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Crist Unveils Environmental Spending Proposals

Unveiling the first in a series of disclosures, Gov. Charlie Crist outlined a $2.1 billion environmental budget request for 2010 that includes $50 million each for scaled back Florida Forever and Everglades restoration programs.

Meeting with citizens during a visit to Rookery Bay National Estuarine Reserve near Naples, Crist said nearly $176 million in federal funds will be used for solar energy projects, school weatherization programs and a host of other energy efficiency projects.

The governor is expected to make similar announcements on education and possibly other parts of the budget before releasing his entire request on Jan. 29. His recommendations come as lawmakers face a budget deficit approaching $3 billion when they meet in March to begin crafting a 2010 budget.

“Florida’s present and future economy depends on the stewardship of our natural resources and our continued efforts to set aside land for water resource protection, recreation and the enjoyment of Floridians and visitors to the Sunshine State,” Crist said in a statement released after his appearance to dedicate a pedestrian bridge at the state-owned refuge in Southwest Florida. “As we continue restoring America’s Everglades and investing in renewable energy, Floridians will gain a cleaner and safer environment that will endure for generations to come.”

Crist’s comments were met with a collective sigh of relief by state environmental groups, representatives of which applauded the governor’s leadership and thanked him for his support. Tight budgets prompted lawmakers in recent years to pull back funding for Florida Forever, which historically sells about $300 million in bonds to purchase sensitive lands.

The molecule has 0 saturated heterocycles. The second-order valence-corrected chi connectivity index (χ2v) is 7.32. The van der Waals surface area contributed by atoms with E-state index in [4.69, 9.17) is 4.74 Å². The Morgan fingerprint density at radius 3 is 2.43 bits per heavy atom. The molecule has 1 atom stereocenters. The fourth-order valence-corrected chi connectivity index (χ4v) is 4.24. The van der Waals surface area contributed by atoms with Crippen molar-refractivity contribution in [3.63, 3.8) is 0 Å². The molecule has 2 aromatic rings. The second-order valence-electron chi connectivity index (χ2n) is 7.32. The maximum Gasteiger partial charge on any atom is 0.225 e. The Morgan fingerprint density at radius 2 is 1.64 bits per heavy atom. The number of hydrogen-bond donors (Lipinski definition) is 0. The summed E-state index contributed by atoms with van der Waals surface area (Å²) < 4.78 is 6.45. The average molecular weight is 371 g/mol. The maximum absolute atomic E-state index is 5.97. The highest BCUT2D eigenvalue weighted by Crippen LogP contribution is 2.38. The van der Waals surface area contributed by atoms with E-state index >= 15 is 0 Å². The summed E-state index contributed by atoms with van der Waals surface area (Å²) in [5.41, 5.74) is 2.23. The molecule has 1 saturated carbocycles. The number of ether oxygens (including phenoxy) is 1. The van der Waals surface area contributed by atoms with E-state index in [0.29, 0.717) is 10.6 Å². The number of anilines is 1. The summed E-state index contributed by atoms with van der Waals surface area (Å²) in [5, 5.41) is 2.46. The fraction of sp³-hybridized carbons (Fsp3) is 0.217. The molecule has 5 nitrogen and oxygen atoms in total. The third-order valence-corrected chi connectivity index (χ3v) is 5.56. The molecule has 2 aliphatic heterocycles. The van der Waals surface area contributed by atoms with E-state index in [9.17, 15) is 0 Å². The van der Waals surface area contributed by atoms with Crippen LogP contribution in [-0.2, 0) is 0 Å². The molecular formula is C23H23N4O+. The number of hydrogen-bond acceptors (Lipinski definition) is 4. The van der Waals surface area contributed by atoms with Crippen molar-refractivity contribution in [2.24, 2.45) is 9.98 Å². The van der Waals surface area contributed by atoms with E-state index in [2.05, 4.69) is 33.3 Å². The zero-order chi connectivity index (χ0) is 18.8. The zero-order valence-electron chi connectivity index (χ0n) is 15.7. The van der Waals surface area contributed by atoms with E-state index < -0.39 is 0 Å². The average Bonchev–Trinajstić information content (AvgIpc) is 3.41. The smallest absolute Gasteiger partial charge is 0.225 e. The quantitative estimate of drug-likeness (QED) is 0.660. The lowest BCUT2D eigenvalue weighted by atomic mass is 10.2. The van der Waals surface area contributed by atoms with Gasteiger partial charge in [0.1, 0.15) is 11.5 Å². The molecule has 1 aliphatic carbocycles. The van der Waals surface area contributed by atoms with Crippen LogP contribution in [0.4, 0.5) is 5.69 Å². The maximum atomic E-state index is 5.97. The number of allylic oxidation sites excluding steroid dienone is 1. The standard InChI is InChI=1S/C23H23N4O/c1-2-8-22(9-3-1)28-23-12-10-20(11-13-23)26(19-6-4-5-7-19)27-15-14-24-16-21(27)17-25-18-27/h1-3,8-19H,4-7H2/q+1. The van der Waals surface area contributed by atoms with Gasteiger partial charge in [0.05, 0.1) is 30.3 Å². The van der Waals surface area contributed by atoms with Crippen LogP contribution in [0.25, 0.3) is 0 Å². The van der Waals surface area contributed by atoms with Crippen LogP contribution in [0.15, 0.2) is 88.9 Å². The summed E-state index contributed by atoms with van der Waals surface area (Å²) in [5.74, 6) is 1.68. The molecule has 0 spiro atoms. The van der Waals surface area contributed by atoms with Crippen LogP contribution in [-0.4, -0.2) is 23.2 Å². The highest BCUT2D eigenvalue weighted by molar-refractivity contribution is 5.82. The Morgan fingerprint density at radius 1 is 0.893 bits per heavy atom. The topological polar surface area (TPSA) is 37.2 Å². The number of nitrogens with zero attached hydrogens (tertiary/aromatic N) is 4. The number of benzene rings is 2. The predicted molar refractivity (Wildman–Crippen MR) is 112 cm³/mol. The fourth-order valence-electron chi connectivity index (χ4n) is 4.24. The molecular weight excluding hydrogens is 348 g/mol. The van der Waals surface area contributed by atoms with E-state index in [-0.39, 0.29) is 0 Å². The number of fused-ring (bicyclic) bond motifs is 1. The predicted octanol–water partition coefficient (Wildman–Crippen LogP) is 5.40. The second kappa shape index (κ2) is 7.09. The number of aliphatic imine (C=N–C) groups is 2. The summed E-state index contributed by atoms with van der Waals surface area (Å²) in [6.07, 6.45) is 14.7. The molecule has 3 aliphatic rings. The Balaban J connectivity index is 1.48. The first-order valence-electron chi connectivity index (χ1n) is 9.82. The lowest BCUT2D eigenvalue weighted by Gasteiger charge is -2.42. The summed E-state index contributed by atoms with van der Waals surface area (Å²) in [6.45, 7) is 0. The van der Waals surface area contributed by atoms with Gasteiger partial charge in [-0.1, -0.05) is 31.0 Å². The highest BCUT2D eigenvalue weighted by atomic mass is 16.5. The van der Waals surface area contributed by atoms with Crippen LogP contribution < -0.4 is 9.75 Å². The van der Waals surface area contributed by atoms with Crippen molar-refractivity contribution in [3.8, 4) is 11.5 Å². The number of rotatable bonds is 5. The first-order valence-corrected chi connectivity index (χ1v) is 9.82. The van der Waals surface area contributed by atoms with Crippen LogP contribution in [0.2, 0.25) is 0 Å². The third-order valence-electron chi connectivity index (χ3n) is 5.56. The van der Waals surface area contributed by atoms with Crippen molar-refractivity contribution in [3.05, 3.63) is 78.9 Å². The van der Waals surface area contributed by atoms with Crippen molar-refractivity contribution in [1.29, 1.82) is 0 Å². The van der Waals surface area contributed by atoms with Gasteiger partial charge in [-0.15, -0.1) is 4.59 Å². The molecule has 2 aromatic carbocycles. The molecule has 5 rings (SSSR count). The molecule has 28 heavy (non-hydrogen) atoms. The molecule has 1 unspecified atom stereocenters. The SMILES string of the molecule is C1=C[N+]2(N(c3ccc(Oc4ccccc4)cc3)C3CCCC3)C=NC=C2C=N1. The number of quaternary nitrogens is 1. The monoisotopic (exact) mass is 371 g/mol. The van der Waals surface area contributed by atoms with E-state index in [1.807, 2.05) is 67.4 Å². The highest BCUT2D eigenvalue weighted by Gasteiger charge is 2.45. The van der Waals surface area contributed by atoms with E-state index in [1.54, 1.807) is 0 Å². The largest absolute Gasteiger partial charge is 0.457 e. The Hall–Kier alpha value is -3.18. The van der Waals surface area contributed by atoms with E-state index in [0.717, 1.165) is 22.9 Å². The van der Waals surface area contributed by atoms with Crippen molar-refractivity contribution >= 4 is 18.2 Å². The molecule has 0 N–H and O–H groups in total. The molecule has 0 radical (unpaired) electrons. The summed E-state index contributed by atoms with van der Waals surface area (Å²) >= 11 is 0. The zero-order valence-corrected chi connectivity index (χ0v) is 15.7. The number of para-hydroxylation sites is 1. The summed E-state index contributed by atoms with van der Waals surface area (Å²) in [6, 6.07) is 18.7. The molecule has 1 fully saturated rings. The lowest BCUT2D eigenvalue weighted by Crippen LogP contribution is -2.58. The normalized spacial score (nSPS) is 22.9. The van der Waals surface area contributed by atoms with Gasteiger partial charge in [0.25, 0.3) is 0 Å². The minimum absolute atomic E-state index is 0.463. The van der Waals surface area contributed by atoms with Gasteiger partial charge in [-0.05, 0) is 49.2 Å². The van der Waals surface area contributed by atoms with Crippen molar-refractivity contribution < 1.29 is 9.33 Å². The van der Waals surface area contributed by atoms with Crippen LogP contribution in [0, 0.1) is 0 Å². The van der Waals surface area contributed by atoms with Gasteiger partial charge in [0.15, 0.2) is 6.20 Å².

Last year, lawmakers didn’t fund the program, but did set aside money for Everglades work. Advocates say they’re hoping to return funding to what has been a primary land-buying mechanism for the past 20 years.

“Florida Forever is the cornerstone of Florida environmental protection,” said Janet Bowman, director of legislative policy and strategies for The Nature Conservancy. “Our state will best be able to sustain our economy for the long term with the environmental safeguards that this program provides.”

Crist’s environmental wish list also includes:

$26 million in matching funds for waste water and drinking water programs.

$175 million to clean up underground petroleum tanks and previously contaminated sites.

$11.2 million to repair renovate state park facilities.

$283.4 million for the Florida Fish and Wildlife Conservation Commission.

$319.5 million for the Department of Agriculture and Consumer Services.

Crist’s recommendations are the first step in a process. Lawmakers are charged with assembling the state’s spending blueprint, which last year totaled $66.5 billion budget.

“We know this is just the beginning of another tough budget year. But when the Legislature convenes this spring, we hope it will recognize that Floridians want to be stewards of their natural environment, even in difficult economic times,” said Jeff Danter, Nature Conservancy state director.

2 Responses »

  1. Sounds like worthwhile projects. Ever wonder who ends up with the money?

    $66,500,000,000 state budget divided by 18,000,000 population = $3,694 per person. Ever wonder where the money comes from?

    Guess what they don't get in taxes, they can go into debt for. (Excuse me! Should have said something such as: "enhance income for worthwhile projects through the sale of bonds".)

  2. Dean,
    I am not sure where you are going with this? Florida has no income tax and a relatively low sales tax. We are doing pretty good there, but we are not allowed to borrow our way to a balanced budget, it is unconstitutional.